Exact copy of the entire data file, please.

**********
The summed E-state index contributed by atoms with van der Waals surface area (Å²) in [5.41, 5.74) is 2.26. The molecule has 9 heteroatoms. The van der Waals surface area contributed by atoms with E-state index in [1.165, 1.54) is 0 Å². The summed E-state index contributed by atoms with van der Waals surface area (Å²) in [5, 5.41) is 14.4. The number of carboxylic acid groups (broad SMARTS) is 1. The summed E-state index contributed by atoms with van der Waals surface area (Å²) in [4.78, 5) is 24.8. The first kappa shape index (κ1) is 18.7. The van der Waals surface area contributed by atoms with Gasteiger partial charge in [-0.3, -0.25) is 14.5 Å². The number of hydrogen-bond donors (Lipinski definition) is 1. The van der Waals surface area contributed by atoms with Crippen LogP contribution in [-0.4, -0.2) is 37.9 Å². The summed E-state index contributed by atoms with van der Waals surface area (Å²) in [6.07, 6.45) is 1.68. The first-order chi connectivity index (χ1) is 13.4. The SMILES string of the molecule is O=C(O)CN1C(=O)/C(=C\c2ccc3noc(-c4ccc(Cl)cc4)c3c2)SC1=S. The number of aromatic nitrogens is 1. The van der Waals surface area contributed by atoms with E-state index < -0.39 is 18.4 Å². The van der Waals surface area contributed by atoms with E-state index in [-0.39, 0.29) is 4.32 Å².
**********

The summed E-state index contributed by atoms with van der Waals surface area (Å²) in [5.41, 5.74) is 2.26. The molecule has 9 heteroatoms. The van der Waals surface area contributed by atoms with E-state index in [1.165, 1.54) is 0 Å². The summed E-state index contributed by atoms with van der Waals surface area (Å²) in [5, 5.41) is 14.4. The number of carboxylic acid groups (broad SMARTS) is 1. The summed E-state index contributed by atoms with van der Waals surface area (Å²) in [4.78, 5) is 24.8. The first kappa shape index (κ1) is 18.7. The van der Waals surface area contributed by atoms with Gasteiger partial charge in [-0.3, -0.25) is 14.5 Å². The number of hydrogen-bond donors (Lipinski definition) is 1. The van der Waals surface area contributed by atoms with Crippen LogP contribution in [-0.4, -0.2) is 37.9 Å². The summed E-state index contributed by atoms with van der Waals surface area (Å²) in [6.07, 6.45) is 1.68. The first-order chi connectivity index (χ1) is 13.4. The SMILES string of the molecule is O=C(O)CN1C(=O)/C(=C\c2ccc3noc(-c4ccc(Cl)cc4)c3c2)SC1=S. The number of aromatic nitrogens is 1. The van der Waals surface area contributed by atoms with E-state index < -0.39 is 18.4 Å². The van der Waals surface area contributed by atoms with E-state index in [-0.39, 0.29) is 4.32 Å².